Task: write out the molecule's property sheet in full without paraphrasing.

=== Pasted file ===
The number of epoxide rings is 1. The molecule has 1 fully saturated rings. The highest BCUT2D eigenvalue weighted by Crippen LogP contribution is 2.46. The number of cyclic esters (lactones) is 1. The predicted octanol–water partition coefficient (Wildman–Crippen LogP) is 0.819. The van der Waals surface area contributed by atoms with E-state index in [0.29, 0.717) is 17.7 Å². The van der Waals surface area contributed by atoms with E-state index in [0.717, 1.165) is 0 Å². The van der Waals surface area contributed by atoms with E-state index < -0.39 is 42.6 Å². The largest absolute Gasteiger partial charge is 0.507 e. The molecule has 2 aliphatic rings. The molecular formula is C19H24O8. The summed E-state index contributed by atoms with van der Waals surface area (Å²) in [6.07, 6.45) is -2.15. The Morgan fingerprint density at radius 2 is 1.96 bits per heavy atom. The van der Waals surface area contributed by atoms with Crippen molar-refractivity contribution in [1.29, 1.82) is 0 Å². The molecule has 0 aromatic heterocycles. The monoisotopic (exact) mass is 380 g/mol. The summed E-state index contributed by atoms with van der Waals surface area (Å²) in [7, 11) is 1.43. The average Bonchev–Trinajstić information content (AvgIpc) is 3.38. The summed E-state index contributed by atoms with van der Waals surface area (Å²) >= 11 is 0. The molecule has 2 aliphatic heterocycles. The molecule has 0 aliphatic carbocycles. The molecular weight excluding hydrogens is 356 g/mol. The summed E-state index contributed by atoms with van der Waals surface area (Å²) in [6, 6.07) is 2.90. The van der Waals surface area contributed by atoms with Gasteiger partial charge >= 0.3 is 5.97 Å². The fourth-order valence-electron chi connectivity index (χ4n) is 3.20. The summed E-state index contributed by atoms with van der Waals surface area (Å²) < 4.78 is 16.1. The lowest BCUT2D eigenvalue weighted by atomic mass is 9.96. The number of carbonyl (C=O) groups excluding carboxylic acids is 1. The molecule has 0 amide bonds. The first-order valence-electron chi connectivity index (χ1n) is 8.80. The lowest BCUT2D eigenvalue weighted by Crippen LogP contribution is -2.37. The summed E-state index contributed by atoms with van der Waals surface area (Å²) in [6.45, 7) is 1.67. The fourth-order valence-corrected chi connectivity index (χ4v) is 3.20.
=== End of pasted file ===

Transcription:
The number of epoxide rings is 1. The molecule has 1 fully saturated rings. The highest BCUT2D eigenvalue weighted by Crippen LogP contribution is 2.46. The number of cyclic esters (lactones) is 1. The predicted octanol–water partition coefficient (Wildman–Crippen LogP) is 0.819. The van der Waals surface area contributed by atoms with E-state index in [0.29, 0.717) is 17.7 Å². The van der Waals surface area contributed by atoms with E-state index in [0.717, 1.165) is 0 Å². The van der Waals surface area contributed by atoms with E-state index < -0.39 is 42.6 Å². The largest absolute Gasteiger partial charge is 0.507 e. The molecule has 2 aliphatic rings. The molecular formula is C19H24O8. The summed E-state index contributed by atoms with van der Waals surface area (Å²) in [6.07, 6.45) is -2.15. The Morgan fingerprint density at radius 2 is 1.96 bits per heavy atom. The van der Waals surface area contributed by atoms with Crippen molar-refractivity contribution in [1.29, 1.82) is 0 Å². The molecule has 0 aromatic heterocycles. The monoisotopic (exact) mass is 380 g/mol. The summed E-state index contributed by atoms with van der Waals surface area (Å²) in [7, 11) is 1.43. The average Bonchev–Trinajstić information content (AvgIpc) is 3.38. The summed E-state index contributed by atoms with van der Waals surface area (Å²) >= 11 is 0. The molecule has 2 aliphatic heterocycles. The molecule has 0 aliphatic carbocycles. The molecular weight excluding hydrogens is 356 g/mol. The summed E-state index contributed by atoms with van der Waals surface area (Å²) in [6, 6.07) is 2.90. The van der Waals surface area contributed by atoms with Gasteiger partial charge >= 0.3 is 5.97 Å². The fourth-order valence-electron chi connectivity index (χ4n) is 3.20. The summed E-state index contributed by atoms with van der Waals surface area (Å²) < 4.78 is 16.1. The lowest BCUT2D eigenvalue weighted by atomic mass is 9.96. The number of carbonyl (C=O) groups excluding carboxylic acids is 1. The molecule has 0 amide bonds. The first-order valence-electron chi connectivity index (χ1n) is 8.80. The lowest BCUT2D eigenvalue weighted by Crippen LogP contribution is -2.37. The summed E-state index contributed by atoms with van der Waals surface area (Å²) in [6.45, 7) is 1.67. The fourth-order valence-corrected chi connectivity index (χ4v) is 3.20.